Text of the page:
(The Third in a Four Part Series of Vignettes)
Evan stretched on a lawn chair and twined his hands behind his head. Framing the sky, the trees winked with hundreds of spectral lights. The fireflies had swarmed at dusk from the grass to the tree tops.
A triangle of light opened across the grass, then the backdoor quietly closed. Soft footsteps approached, nearly drowned by the night insects pulsing in the heat.
"What're you doing, big guy?"
The man crouched and followed his son's eyes upward. "It's getting late."
"I know," Evan said.
"You've been out here a while."
The man smiled in the dark. He ruffled Evan's hair. For once the boy didn't protest. "Beautiful night. Very clear."
"Mmm hmm," Evan agreed.
"Which ones are you looking at?"
Evan pointed. "Cygnus the Swan. You see those stars that make a big cross?"
"I think so," the man said, even though he knew the sky better than Evan's teachers.
"Lyra the Lyre is right next to it. Vega is the brightest star," Evan observed. "It must be huge."
"Do you see all that light in Cygnus?" Evan asked. "That's the Milky Way."
The man nodded. "You know what's amazing?" he asked.
Evan turned his head towards his father.
"All these stars," he said, sweeping his hand across the heavens, "all these stars you see are right here in our own galaxy, the Milky Way. Millions and millions. Almost more than you can imagine. And yet, we're just one galaxy in a whole universe of galaxies."
"But I thought that was the Milky Way," Evan said, pointing again.
"Well, you know how galaxies are big spirals, like frisbees? When you look at Cygnus, you're looking along the disk, through the disk, rather than out into deep space."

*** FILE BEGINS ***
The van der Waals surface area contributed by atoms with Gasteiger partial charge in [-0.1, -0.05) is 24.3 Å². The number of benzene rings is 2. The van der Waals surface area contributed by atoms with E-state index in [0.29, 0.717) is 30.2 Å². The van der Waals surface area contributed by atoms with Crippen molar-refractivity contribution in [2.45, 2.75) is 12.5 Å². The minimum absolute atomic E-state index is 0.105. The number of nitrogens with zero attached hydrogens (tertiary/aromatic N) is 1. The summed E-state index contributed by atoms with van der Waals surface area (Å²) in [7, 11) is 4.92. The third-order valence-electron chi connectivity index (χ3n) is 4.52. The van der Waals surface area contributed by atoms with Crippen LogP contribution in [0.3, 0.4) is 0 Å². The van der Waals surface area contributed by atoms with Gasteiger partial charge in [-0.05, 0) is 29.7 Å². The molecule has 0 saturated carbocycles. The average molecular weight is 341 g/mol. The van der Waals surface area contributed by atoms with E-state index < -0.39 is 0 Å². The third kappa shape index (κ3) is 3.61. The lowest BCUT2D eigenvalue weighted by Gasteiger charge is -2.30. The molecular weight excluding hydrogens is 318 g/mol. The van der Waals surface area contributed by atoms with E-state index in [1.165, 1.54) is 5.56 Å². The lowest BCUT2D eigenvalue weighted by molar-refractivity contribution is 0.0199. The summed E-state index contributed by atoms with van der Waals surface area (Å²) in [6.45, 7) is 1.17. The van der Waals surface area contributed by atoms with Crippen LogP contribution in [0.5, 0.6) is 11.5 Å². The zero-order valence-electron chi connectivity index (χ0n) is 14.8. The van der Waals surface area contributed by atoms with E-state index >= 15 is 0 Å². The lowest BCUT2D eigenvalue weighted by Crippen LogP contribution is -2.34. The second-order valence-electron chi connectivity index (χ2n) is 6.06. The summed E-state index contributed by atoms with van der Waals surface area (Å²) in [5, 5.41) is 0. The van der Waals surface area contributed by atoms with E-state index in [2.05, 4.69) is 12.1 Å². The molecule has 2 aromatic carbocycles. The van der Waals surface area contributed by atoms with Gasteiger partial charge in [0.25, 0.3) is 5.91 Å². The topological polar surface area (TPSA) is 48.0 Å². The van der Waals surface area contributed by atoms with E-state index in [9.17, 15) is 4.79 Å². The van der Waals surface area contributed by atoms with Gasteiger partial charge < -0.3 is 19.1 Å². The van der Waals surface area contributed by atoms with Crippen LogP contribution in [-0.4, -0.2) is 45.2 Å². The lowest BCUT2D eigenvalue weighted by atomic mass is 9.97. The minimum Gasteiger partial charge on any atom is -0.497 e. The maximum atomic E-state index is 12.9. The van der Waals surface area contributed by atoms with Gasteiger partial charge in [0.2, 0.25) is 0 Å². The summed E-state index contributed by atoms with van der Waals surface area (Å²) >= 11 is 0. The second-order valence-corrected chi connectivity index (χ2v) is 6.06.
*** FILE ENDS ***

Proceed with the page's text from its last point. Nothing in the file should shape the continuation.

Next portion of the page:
Evan didn't notice his father take control of the conversation.
"Can you see other galaxies?" Evan asked.
"Sure. Except you need a telescope for most of them."
Evan stared back upward, captivated by the infinity of his thoughts. "Can I get a telescope?"
The man chuckled. "If you really want one, ask Santa."
"What? You got a problem with Santa? Maybe for your birthday, then."
Evan groaned, but it was a good groan.
"You should be getting to bed. In a few minutes come in, okay?"
"Alright Dad, I'll be in."
The man stood. "Couple minutes," he repeated, but had no intention of truly rushing him.
He returned to the house, careful not to wash the boy with light. Telescopes, he thought to himself, more than a little excited. He always wanted a telescope. A big one. A really big one.
Couldn't let on though. Didn't want to spoil it. No matter old how they get, after a certain age, that stuff is all uphill. They don't understand how rare and meaningful it is to learn together.
Evan would sure dig it, though. And just the right story might even convince his wife.